This review originally appeared in Critics at Large but I reproduce it on this website because the author, Todd Babiak, explores in his novels the struggle to maintain one's humanity in the face of evil.
|Author Todd Babiak.|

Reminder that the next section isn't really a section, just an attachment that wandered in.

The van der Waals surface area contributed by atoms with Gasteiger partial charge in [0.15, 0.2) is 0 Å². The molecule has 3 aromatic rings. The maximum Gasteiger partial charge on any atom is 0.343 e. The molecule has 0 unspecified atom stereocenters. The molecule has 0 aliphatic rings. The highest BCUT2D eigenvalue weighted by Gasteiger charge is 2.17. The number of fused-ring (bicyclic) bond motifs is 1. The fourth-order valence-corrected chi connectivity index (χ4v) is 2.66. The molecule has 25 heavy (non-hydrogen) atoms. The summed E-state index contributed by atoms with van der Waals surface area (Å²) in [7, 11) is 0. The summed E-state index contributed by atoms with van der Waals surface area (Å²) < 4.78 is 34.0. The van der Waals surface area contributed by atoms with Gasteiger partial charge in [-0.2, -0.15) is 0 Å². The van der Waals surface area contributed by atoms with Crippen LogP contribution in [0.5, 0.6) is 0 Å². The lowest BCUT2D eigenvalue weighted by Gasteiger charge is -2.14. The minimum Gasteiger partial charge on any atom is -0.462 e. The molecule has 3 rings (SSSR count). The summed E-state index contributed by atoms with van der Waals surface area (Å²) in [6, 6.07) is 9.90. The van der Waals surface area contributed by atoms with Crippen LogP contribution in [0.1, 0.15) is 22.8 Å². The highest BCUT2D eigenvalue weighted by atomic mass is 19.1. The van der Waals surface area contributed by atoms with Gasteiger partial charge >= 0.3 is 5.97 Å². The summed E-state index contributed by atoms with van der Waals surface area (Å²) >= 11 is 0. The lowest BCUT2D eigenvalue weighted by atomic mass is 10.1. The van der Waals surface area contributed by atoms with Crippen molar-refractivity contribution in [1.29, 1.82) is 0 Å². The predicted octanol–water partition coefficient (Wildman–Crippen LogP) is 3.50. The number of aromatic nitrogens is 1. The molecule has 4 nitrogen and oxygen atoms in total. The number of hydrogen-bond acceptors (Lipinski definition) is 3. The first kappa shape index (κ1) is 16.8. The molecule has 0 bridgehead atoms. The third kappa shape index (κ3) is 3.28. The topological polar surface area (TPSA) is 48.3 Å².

The political and the personal underpin and course through Todd Babiak’s harrowing sometimes violent Come Barbarians and its sequel, Son of France (HarperCollins 2016). A former Albertan journalist and the author of light social satire novels, Babiak, after having read the oeuvre of John le Carré and a smattering of Graham Greene, turned to the crime/thriller genre without sacrificing the quality writing of his earlier literary works. Like his protagonist, Christopher Kruse, Babiak moved with his family to southern France. Like Kruse, Babiak learned early the art of self-defence and became a security agent who in the course of his work needed to “hurt” people. But now with a family, Babiak jettisoned that life, but draws upon that personal experience to create Kruse, his most rounded character. During the year in France, he absorbed its ultra-nationalist politics that provides the backdrop for both of these compelling thrillers.